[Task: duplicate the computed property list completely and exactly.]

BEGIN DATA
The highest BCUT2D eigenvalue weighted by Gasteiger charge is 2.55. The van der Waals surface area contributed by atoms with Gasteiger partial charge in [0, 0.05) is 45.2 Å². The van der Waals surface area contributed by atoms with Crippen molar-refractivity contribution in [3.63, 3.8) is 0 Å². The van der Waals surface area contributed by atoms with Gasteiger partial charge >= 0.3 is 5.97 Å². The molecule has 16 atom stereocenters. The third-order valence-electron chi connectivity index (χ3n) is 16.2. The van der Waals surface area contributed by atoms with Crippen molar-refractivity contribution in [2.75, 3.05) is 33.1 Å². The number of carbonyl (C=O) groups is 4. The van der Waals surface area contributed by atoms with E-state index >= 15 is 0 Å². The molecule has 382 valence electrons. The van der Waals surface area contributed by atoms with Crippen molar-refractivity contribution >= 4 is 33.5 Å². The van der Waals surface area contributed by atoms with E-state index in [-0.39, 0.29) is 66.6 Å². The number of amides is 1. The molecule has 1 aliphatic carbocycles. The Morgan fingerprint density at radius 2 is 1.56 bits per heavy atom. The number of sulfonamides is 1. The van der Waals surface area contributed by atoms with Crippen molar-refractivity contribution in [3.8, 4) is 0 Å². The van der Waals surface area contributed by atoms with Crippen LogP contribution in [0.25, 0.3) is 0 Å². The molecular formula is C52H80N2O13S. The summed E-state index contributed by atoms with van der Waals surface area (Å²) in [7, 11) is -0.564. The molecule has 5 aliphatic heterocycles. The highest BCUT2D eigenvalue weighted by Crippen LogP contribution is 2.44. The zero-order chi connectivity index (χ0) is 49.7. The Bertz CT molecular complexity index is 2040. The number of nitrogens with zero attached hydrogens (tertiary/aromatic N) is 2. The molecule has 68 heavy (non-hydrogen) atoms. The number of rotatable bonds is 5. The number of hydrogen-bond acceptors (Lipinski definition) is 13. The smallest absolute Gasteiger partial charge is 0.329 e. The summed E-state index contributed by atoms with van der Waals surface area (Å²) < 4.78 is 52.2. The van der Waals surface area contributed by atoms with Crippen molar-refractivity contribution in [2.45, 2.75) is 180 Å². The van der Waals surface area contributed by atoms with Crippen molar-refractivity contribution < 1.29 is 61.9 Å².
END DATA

The highest BCUT2D eigenvalue weighted by Gasteiger charge is 2.55. The van der Waals surface area contributed by atoms with Gasteiger partial charge in [0, 0.05) is 45.2 Å². The van der Waals surface area contributed by atoms with Crippen molar-refractivity contribution in [3.63, 3.8) is 0 Å². The van der Waals surface area contributed by atoms with Gasteiger partial charge >= 0.3 is 5.97 Å². The molecule has 16 atom stereocenters. The third-order valence-electron chi connectivity index (χ3n) is 16.2. The van der Waals surface area contributed by atoms with Crippen molar-refractivity contribution in [2.75, 3.05) is 33.1 Å². The number of carbonyl (C=O) groups is 4. The van der Waals surface area contributed by atoms with E-state index >= 15 is 0 Å². The molecule has 382 valence electrons. The van der Waals surface area contributed by atoms with Crippen molar-refractivity contribution >= 4 is 33.5 Å². The van der Waals surface area contributed by atoms with E-state index in [-0.39, 0.29) is 66.6 Å². The number of amides is 1. The molecule has 1 aliphatic carbocycles. The Morgan fingerprint density at radius 2 is 1.56 bits per heavy atom. The number of sulfonamides is 1. The van der Waals surface area contributed by atoms with Crippen molar-refractivity contribution in [3.8, 4) is 0 Å². The van der Waals surface area contributed by atoms with Crippen LogP contribution in [0.25, 0.3) is 0 Å². The molecular formula is C52H80N2O13S. The summed E-state index contributed by atoms with van der Waals surface area (Å²) in [7, 11) is -0.564. The molecule has 5 aliphatic heterocycles. The highest BCUT2D eigenvalue weighted by Crippen LogP contribution is 2.44. The zero-order chi connectivity index (χ0) is 49.7. The Bertz CT molecular complexity index is 2040. The number of nitrogens with zero attached hydrogens (tertiary/aromatic N) is 2. The molecule has 68 heavy (non-hydrogen) atoms. The number of rotatable bonds is 5. The number of hydrogen-bond acceptors (Lipinski definition) is 13. The smallest absolute Gasteiger partial charge is 0.329 e. The summed E-state index contributed by atoms with van der Waals surface area (Å²) < 4.78 is 52.2. The van der Waals surface area contributed by atoms with Crippen molar-refractivity contribution in [2.45, 2.75) is 180 Å². The van der Waals surface area contributed by atoms with Crippen molar-refractivity contribution < 1.29 is 61.9 Å².